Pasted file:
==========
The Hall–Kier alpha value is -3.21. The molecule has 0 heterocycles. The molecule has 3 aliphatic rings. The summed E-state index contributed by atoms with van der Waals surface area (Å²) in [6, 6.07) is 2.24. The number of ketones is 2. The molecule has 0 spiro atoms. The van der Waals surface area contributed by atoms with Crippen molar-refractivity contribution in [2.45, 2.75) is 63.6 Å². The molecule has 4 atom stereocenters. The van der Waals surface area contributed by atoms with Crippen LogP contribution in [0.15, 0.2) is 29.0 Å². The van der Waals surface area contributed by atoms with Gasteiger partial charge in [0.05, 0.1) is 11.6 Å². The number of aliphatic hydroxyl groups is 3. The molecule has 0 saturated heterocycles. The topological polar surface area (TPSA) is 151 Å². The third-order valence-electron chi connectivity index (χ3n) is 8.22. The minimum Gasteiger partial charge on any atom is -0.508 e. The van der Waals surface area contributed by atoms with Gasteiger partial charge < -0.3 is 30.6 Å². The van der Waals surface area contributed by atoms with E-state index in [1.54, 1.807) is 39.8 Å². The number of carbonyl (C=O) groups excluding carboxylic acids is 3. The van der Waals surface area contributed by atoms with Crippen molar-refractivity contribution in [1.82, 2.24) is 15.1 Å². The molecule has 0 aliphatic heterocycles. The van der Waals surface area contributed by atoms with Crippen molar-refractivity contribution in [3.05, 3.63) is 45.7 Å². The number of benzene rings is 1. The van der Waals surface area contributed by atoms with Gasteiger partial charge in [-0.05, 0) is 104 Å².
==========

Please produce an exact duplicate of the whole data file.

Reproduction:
The Hall–Kier alpha value is -3.21. The molecule has 0 heterocycles. The molecule has 3 aliphatic rings. The summed E-state index contributed by atoms with van der Waals surface area (Å²) in [6, 6.07) is 2.24. The number of ketones is 2. The molecule has 0 spiro atoms. The van der Waals surface area contributed by atoms with Crippen molar-refractivity contribution in [2.45, 2.75) is 63.6 Å². The molecule has 4 atom stereocenters. The van der Waals surface area contributed by atoms with Crippen LogP contribution in [0.15, 0.2) is 29.0 Å². The van der Waals surface area contributed by atoms with Gasteiger partial charge in [0.05, 0.1) is 11.6 Å². The number of aliphatic hydroxyl groups is 3. The molecule has 0 saturated heterocycles. The topological polar surface area (TPSA) is 151 Å². The third-order valence-electron chi connectivity index (χ3n) is 8.22. The minimum Gasteiger partial charge on any atom is -0.508 e. The van der Waals surface area contributed by atoms with Gasteiger partial charge < -0.3 is 30.6 Å². The van der Waals surface area contributed by atoms with E-state index in [1.54, 1.807) is 39.8 Å². The number of carbonyl (C=O) groups excluding carboxylic acids is 3. The van der Waals surface area contributed by atoms with Crippen molar-refractivity contribution in [1.82, 2.24) is 15.1 Å². The molecule has 0 aliphatic heterocycles. The van der Waals surface area contributed by atoms with Crippen molar-refractivity contribution in [3.05, 3.63) is 45.7 Å². The number of benzene rings is 1. The van der Waals surface area contributed by atoms with Gasteiger partial charge in [-0.05, 0) is 104 Å².